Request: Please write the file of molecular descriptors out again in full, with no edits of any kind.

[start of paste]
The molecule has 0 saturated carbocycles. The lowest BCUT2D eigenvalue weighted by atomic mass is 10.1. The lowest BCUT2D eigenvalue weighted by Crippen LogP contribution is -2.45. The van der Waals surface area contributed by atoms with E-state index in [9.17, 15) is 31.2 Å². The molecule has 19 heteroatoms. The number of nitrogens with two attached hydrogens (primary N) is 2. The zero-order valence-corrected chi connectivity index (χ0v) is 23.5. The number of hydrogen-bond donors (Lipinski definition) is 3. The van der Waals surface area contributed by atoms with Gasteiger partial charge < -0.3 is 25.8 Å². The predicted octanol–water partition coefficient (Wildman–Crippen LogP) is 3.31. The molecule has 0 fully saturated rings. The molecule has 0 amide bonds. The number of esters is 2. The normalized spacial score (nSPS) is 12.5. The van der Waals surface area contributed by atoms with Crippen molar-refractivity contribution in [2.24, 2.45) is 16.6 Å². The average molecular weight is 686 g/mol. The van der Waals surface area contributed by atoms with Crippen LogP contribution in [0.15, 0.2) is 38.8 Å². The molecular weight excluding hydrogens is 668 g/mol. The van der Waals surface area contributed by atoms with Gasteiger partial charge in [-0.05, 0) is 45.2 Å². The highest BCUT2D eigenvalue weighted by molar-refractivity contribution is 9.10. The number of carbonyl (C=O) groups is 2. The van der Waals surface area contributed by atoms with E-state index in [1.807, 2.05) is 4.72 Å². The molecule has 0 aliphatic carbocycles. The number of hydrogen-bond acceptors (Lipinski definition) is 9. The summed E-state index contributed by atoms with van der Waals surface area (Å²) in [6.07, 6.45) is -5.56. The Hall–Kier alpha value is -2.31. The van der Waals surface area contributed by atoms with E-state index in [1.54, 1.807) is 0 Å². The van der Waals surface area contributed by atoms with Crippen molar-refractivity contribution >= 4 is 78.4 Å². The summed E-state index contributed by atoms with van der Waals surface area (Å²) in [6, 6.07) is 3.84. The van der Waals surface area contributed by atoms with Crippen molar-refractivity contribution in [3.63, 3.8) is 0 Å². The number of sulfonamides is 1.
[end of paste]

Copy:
The molecule has 0 saturated carbocycles. The lowest BCUT2D eigenvalue weighted by atomic mass is 10.1. The lowest BCUT2D eigenvalue weighted by Crippen LogP contribution is -2.45. The van der Waals surface area contributed by atoms with E-state index in [9.17, 15) is 31.2 Å². The molecule has 19 heteroatoms. The number of nitrogens with two attached hydrogens (primary N) is 2. The zero-order valence-corrected chi connectivity index (χ0v) is 23.5. The number of hydrogen-bond donors (Lipinski definition) is 3. The van der Waals surface area contributed by atoms with Gasteiger partial charge < -0.3 is 25.8 Å². The predicted octanol–water partition coefficient (Wildman–Crippen LogP) is 3.31. The molecule has 0 fully saturated rings. The molecule has 0 amide bonds. The number of esters is 2. The normalized spacial score (nSPS) is 12.5. The van der Waals surface area contributed by atoms with Crippen molar-refractivity contribution in [2.24, 2.45) is 16.6 Å². The average molecular weight is 686 g/mol. The van der Waals surface area contributed by atoms with Crippen LogP contribution in [0.15, 0.2) is 38.8 Å². The molecular weight excluding hydrogens is 668 g/mol. The van der Waals surface area contributed by atoms with Gasteiger partial charge in [-0.05, 0) is 45.2 Å². The highest BCUT2D eigenvalue weighted by molar-refractivity contribution is 9.10. The number of carbonyl (C=O) groups is 2. The van der Waals surface area contributed by atoms with E-state index in [1.807, 2.05) is 4.72 Å². The molecule has 0 aliphatic carbocycles. The number of hydrogen-bond acceptors (Lipinski definition) is 9. The summed E-state index contributed by atoms with van der Waals surface area (Å²) in [6.07, 6.45) is -5.56. The Hall–Kier alpha value is -2.31. The van der Waals surface area contributed by atoms with E-state index in [1.54, 1.807) is 0 Å². The van der Waals surface area contributed by atoms with Crippen molar-refractivity contribution >= 4 is 78.4 Å². The summed E-state index contributed by atoms with van der Waals surface area (Å²) in [6, 6.07) is 3.84. The van der Waals surface area contributed by atoms with Crippen molar-refractivity contribution in [3.63, 3.8) is 0 Å². The number of sulfonamides is 1.